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    Toyota, everytime
     
  17. VancouverKid

    VancouverKid Vancouver Member

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    Toyota.

    The wife and I over-invested in out latest vehicle. She has a tiny compact because her commute is long, my commute is short so we bought an older Durango. If I need to gtfo, I want a V8 with 4wd, to be able to seat 7, and tow. But if money is tight, it's a terrible vehicle if you have to drive it far every day; mine gets barely 13 mpg. My commute is 3 miles and I don't have many other errands during the week so it's affordable.
     
  18. Kevinkris

    Kevinkris Aloha Well-Known Member

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    well i would say it depends on what type of local do you live in. if you live in a rural area you should consider having at least a small pickup for general purposes. in a city area, this may not be practical. all the same, both of your cars have the same problems as far as reliability, i would choose the new car simply because it is new. you should think about getting an old vehicle that has no electronics past the starter and lights and a standard transmission so it could be push started if your battery fails. having something that is higher off the ground than your cars is good for hauling things for the honeydo list and getting to the forested areas where you can shoot or do any of the other outdoor activites you like to do.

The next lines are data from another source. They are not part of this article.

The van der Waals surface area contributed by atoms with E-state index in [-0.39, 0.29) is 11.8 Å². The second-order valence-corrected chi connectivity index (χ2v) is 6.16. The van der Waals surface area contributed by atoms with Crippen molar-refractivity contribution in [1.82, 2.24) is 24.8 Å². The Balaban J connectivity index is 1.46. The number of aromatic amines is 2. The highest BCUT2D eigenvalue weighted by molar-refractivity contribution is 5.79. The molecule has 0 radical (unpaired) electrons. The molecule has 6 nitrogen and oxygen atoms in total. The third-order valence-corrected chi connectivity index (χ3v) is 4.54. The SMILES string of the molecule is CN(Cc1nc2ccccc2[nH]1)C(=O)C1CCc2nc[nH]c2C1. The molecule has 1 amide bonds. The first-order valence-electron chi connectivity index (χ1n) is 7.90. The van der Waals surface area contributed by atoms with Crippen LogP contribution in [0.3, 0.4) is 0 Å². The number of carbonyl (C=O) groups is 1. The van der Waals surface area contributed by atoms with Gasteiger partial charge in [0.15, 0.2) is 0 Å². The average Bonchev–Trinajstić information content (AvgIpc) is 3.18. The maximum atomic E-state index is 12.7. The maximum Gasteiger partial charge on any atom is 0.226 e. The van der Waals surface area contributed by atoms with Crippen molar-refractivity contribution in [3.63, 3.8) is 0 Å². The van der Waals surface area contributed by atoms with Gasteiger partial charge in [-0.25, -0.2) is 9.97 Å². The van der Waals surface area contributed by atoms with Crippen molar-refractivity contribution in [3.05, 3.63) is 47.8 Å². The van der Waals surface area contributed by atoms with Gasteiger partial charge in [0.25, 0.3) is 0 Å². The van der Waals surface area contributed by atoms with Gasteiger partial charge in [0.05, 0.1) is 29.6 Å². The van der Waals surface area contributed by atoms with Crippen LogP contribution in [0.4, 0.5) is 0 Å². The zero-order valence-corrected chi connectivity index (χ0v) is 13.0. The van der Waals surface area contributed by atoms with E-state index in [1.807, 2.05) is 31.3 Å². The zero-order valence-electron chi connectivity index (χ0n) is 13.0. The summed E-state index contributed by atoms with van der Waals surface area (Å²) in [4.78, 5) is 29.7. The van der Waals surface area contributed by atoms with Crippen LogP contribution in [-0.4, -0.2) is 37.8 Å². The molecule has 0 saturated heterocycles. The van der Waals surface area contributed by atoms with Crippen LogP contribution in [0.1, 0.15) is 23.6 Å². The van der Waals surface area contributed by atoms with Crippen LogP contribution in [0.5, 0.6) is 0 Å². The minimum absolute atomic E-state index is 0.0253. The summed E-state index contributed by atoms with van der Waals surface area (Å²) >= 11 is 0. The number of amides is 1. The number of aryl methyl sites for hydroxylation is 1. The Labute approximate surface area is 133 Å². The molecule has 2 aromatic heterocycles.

if it were me i would sell the toyota and pick up an 70's model F150 with a 300 straight 6 and 4 speed on the floor, install new filters and gaskets then never worry about anything except oil changes and tune ups ever again. 4x4 is entirely necessary and would increase cost and maintenance, i wouldnt do it but it would be a nice option if the need would arise. sure many of the domestic trucks of that time are just as good but i like ford.

    your most likely bug out situation will be just leaving a disaster area or soon to be disaster area, maybe your home burned down (been there it sucks). your VW would do just fine, the old truck would be there for that 1/1,000,000,000,000 event where the car was unavailable. another way you could look at it too, having a shell on the bed could serve as a place to store bug out gear so you could simply load up and go. which you could do with your wagon barring the need to bring home groceries for everyday living.

    putting personal experience to this: i grew up in Florida and bug outs where an annual even, not for me personally but all the same it happened around me several times and i even had to do it a few times. trucks ruled the day simply because it was storm damage that we would be going away from; flooded roadways and fallen trees and branches. you simply wont do that in a economy car. even though it was a coastal area boats were only good for loading your truck and simply an unnecessary luxury in those cases. many people would have pontoon rafts tied to their homes at the beach so that they could put their most valued items on it and move it to the truck all in one fowl swoop then leave.

    now not much of this will do any good for most oregonians but im guessing a serious earthquake or windstorm that do more than the typical here could leave debris and large portions of buildings in the streets, kinda hard to deal with it in anything that cant drive over a curb. keeping things in a place or stored in a way you could quickly load your supplies you intend to take would be the best thing you could do regardless of what vehicle you plan to drive.